The proposed bill maximizes the number of formerly incarcerated people who would qualify for clean slate by adding certain motor vehicle violations to the list of eligible offenses. It would limit clean slate to people who have completed their incarceration, have completed their probation and are not facing pending criminal charges. It would also require the Department of Emergency Services and Public Protection to post on its website the list of offenses eligible for erasure. 

[RELATED: Here’s what to know about CT’s ‘clean slate’ law, which erases some criminal records]

Gun control

House Bill 6667, a proposal championed by Lamont, would ban the open carry of firearms and the bulk purchase of handguns, as well as raise the minimum age for purchasing long guns to 21. It also has elements of a proposal from the mayors of Bridgeport, Hartford, New Haven and Waterbury, where 80% of fatal and non-fatal shootings in the state occur, including a provision allowing prosecutors to seek more stringent bail conditions for people who commit serious firearm offenses.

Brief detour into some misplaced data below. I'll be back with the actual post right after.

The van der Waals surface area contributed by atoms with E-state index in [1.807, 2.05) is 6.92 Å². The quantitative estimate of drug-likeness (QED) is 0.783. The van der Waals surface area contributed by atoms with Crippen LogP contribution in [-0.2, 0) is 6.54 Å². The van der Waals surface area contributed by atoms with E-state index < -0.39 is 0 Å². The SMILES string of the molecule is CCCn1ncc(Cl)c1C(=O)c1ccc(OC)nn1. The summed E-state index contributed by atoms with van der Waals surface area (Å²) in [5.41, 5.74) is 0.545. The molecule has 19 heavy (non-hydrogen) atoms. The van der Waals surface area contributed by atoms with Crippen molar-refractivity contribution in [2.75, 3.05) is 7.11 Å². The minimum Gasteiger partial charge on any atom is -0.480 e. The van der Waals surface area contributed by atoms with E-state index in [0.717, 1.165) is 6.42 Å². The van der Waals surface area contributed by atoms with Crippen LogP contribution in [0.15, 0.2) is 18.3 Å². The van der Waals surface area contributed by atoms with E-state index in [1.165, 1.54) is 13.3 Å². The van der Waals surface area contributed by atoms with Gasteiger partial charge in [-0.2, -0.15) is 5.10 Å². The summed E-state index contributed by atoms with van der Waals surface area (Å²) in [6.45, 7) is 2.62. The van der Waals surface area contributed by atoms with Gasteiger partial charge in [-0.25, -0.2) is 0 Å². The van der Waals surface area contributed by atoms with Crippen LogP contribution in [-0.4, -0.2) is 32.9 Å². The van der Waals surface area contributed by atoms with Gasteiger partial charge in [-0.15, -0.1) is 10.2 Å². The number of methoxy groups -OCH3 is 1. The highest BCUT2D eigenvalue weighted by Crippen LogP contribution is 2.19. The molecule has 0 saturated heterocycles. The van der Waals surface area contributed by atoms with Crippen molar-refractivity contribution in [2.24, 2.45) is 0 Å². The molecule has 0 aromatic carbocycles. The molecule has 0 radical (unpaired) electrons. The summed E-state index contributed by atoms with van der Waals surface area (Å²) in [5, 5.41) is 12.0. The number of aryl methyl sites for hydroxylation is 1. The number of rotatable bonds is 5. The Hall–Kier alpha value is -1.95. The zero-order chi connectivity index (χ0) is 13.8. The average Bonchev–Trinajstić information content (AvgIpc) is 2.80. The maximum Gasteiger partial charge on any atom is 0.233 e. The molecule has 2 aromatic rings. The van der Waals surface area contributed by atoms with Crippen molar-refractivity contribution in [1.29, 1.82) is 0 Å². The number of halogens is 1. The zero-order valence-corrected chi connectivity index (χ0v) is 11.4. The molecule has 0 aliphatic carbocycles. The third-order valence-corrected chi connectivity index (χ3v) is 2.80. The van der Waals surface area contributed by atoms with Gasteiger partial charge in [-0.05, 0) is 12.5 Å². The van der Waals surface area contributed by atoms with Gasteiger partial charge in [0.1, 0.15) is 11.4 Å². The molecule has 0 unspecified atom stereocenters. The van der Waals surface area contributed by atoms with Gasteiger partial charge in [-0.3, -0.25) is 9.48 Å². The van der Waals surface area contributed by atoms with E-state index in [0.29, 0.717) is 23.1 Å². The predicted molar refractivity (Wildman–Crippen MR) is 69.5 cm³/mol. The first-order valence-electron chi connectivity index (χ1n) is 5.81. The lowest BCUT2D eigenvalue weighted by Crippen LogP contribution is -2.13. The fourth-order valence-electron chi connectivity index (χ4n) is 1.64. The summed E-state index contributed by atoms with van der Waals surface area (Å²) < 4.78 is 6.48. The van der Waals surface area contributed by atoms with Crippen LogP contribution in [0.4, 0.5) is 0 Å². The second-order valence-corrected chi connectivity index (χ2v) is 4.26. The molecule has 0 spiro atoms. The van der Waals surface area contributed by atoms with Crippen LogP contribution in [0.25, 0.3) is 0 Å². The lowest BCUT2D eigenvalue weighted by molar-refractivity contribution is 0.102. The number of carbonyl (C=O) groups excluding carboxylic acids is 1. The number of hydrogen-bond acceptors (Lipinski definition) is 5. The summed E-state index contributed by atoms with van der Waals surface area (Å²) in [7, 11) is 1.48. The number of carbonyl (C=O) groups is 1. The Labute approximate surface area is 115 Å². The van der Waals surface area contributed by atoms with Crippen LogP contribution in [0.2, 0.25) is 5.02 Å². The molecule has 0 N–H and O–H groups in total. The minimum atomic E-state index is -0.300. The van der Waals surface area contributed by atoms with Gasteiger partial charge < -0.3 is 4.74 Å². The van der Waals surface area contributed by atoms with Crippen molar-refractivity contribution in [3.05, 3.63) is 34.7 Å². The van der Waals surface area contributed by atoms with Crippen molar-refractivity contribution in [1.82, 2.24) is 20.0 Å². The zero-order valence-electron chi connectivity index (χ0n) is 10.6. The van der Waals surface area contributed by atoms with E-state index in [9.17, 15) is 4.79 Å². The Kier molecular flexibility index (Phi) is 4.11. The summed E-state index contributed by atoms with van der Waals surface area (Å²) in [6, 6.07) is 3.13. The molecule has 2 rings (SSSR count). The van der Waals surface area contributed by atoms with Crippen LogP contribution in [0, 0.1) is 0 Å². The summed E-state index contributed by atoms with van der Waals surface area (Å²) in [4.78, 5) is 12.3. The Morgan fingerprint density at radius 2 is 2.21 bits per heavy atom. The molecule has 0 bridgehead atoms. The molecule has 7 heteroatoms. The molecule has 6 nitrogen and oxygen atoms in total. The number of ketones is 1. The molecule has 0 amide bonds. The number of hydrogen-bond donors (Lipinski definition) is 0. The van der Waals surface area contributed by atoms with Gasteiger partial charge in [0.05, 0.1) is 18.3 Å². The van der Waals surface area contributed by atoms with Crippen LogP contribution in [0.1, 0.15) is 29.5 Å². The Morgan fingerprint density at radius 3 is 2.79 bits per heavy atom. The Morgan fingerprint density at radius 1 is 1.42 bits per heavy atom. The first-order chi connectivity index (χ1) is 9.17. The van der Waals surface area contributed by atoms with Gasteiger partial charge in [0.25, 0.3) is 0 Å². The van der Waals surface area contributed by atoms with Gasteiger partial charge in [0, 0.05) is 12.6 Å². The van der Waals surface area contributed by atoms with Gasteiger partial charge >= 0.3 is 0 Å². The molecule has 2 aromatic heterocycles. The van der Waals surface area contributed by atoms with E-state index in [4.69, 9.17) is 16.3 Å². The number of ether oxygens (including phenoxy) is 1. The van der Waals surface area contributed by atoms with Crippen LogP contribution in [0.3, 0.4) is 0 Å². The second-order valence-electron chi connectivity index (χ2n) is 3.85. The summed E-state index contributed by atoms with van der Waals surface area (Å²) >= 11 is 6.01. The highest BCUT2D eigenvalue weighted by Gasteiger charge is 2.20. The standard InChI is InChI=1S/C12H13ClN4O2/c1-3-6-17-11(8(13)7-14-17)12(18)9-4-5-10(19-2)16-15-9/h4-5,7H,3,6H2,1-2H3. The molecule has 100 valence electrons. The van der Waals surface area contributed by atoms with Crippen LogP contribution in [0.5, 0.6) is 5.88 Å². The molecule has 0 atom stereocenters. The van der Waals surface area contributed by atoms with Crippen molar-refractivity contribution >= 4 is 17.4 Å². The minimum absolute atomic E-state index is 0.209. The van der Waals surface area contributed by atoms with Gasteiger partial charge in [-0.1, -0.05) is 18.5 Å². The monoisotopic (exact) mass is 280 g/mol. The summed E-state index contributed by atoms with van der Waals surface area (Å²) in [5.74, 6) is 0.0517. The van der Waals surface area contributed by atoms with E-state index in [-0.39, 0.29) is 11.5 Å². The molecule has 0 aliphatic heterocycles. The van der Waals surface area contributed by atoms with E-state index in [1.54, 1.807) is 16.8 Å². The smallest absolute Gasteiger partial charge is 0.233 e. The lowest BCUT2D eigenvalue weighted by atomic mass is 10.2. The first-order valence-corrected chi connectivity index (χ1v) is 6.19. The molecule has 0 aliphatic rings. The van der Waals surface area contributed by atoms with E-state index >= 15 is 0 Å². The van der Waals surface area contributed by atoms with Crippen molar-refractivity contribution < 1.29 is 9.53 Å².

Identification cards

House Bill 6875 would build on a law passed in 2017 requiring the Department of Correction, which manages the state’s jails and prisons, to provide state ID cards or driver’s licenses to people being released from incarceration. 

Under the 2017 law, the department was mandated to provide the IDs to people returning home from prison as long as the person requested the identification, qualified for it and would pay the associated fees. The new bill would eliminate the requirement for a person to make the request, mandate the agency to pay the fees and require department officials to submit an annual report with data on the total number of IDs or licenses issued by each correctional facility.